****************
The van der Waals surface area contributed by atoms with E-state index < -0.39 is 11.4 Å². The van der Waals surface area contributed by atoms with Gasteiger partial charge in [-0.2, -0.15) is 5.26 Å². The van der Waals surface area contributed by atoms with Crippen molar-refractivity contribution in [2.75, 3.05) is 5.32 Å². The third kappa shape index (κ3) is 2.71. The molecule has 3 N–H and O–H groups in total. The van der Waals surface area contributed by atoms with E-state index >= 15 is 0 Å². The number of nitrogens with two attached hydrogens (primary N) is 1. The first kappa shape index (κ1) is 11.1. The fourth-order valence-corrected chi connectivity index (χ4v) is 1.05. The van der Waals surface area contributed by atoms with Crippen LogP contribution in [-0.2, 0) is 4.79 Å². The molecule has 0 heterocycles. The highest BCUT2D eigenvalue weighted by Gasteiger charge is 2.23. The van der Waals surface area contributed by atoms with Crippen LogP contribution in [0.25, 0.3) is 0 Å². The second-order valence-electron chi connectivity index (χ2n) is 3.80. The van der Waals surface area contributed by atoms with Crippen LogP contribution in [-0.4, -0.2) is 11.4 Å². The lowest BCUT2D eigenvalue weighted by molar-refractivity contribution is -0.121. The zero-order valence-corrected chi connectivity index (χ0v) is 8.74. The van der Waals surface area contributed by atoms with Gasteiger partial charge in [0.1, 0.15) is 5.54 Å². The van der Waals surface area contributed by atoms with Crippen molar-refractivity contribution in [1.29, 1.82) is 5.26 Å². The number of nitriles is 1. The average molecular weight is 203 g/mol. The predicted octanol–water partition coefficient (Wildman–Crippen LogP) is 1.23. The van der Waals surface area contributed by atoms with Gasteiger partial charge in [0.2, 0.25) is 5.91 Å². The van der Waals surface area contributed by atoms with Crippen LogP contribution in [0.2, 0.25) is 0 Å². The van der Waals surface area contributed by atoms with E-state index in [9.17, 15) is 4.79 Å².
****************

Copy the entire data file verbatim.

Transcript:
The van der Waals surface area contributed by atoms with E-state index < -0.39 is 11.4 Å². The van der Waals surface area contributed by atoms with Gasteiger partial charge in [-0.2, -0.15) is 5.26 Å². The van der Waals surface area contributed by atoms with Crippen molar-refractivity contribution in [2.75, 3.05) is 5.32 Å². The third kappa shape index (κ3) is 2.71. The molecule has 3 N–H and O–H groups in total. The van der Waals surface area contributed by atoms with E-state index >= 15 is 0 Å². The number of nitrogens with two attached hydrogens (primary N) is 1. The first kappa shape index (κ1) is 11.1. The fourth-order valence-corrected chi connectivity index (χ4v) is 1.05. The van der Waals surface area contributed by atoms with Crippen LogP contribution in [-0.2, 0) is 4.79 Å². The molecule has 0 heterocycles. The highest BCUT2D eigenvalue weighted by Gasteiger charge is 2.23. The van der Waals surface area contributed by atoms with Crippen LogP contribution in [0.25, 0.3) is 0 Å². The second-order valence-electron chi connectivity index (χ2n) is 3.80. The van der Waals surface area contributed by atoms with Crippen LogP contribution in [-0.4, -0.2) is 11.4 Å². The lowest BCUT2D eigenvalue weighted by molar-refractivity contribution is -0.121. The zero-order valence-corrected chi connectivity index (χ0v) is 8.74. The van der Waals surface area contributed by atoms with Gasteiger partial charge in [0.1, 0.15) is 5.54 Å². The van der Waals surface area contributed by atoms with Crippen molar-refractivity contribution in [1.29, 1.82) is 5.26 Å². The number of nitriles is 1. The average molecular weight is 203 g/mol. The predicted octanol–water partition coefficient (Wildman–Crippen LogP) is 1.23. The van der Waals surface area contributed by atoms with Gasteiger partial charge in [0.2, 0.25) is 5.91 Å². The van der Waals surface area contributed by atoms with Crippen LogP contribution in [0.2, 0.25) is 0 Å². The van der Waals surface area contributed by atoms with E-state index in [9.17, 15) is 4.79 Å².